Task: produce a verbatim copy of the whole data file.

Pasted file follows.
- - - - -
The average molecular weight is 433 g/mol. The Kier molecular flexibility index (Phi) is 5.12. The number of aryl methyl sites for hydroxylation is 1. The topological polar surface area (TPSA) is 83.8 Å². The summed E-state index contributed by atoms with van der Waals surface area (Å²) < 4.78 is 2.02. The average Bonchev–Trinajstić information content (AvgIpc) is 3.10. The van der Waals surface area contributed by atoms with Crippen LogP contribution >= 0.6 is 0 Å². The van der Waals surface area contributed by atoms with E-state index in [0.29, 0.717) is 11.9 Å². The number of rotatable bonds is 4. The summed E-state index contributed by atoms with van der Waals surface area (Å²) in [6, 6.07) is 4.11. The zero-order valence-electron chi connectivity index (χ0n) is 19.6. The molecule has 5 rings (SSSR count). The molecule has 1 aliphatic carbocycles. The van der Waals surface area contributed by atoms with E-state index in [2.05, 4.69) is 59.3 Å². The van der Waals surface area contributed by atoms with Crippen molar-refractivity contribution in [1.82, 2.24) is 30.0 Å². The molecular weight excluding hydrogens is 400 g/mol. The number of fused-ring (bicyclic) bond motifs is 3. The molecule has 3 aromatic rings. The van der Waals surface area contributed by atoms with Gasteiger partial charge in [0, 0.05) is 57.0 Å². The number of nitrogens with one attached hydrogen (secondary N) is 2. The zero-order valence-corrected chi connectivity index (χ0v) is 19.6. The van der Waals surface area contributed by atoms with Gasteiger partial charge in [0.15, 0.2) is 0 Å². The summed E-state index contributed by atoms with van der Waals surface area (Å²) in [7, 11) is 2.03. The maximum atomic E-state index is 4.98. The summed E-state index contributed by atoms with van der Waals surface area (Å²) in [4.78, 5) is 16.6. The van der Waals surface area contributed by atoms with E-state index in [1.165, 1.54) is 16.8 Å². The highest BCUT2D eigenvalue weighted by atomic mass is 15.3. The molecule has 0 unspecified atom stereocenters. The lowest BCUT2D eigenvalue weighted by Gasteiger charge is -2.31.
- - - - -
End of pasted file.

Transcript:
The average molecular weight is 433 g/mol. The Kier molecular flexibility index (Phi) is 5.12. The number of aryl methyl sites for hydroxylation is 1. The topological polar surface area (TPSA) is 83.8 Å². The summed E-state index contributed by atoms with van der Waals surface area (Å²) < 4.78 is 2.02. The average Bonchev–Trinajstić information content (AvgIpc) is 3.10. The van der Waals surface area contributed by atoms with Crippen LogP contribution >= 0.6 is 0 Å². The van der Waals surface area contributed by atoms with E-state index in [0.29, 0.717) is 11.9 Å². The number of rotatable bonds is 4. The summed E-state index contributed by atoms with van der Waals surface area (Å²) in [6, 6.07) is 4.11. The zero-order valence-electron chi connectivity index (χ0n) is 19.6. The molecule has 5 rings (SSSR count). The molecule has 1 aliphatic carbocycles. The van der Waals surface area contributed by atoms with E-state index in [2.05, 4.69) is 59.3 Å². The van der Waals surface area contributed by atoms with Crippen molar-refractivity contribution in [1.82, 2.24) is 30.0 Å². The molecular weight excluding hydrogens is 400 g/mol. The number of fused-ring (bicyclic) bond motifs is 3. The molecule has 3 aromatic rings. The van der Waals surface area contributed by atoms with Gasteiger partial charge in [0, 0.05) is 57.0 Å². The number of nitrogens with one attached hydrogen (secondary N) is 2. The zero-order valence-corrected chi connectivity index (χ0v) is 19.6. The van der Waals surface area contributed by atoms with Gasteiger partial charge in [0.15, 0.2) is 0 Å². The summed E-state index contributed by atoms with van der Waals surface area (Å²) in [7, 11) is 2.03. The maximum atomic E-state index is 4.98. The summed E-state index contributed by atoms with van der Waals surface area (Å²) in [4.78, 5) is 16.6. The van der Waals surface area contributed by atoms with E-state index in [1.165, 1.54) is 16.8 Å². The highest BCUT2D eigenvalue weighted by atomic mass is 15.3. The molecule has 0 unspecified atom stereocenters. The lowest BCUT2D eigenvalue weighted by Gasteiger charge is -2.31.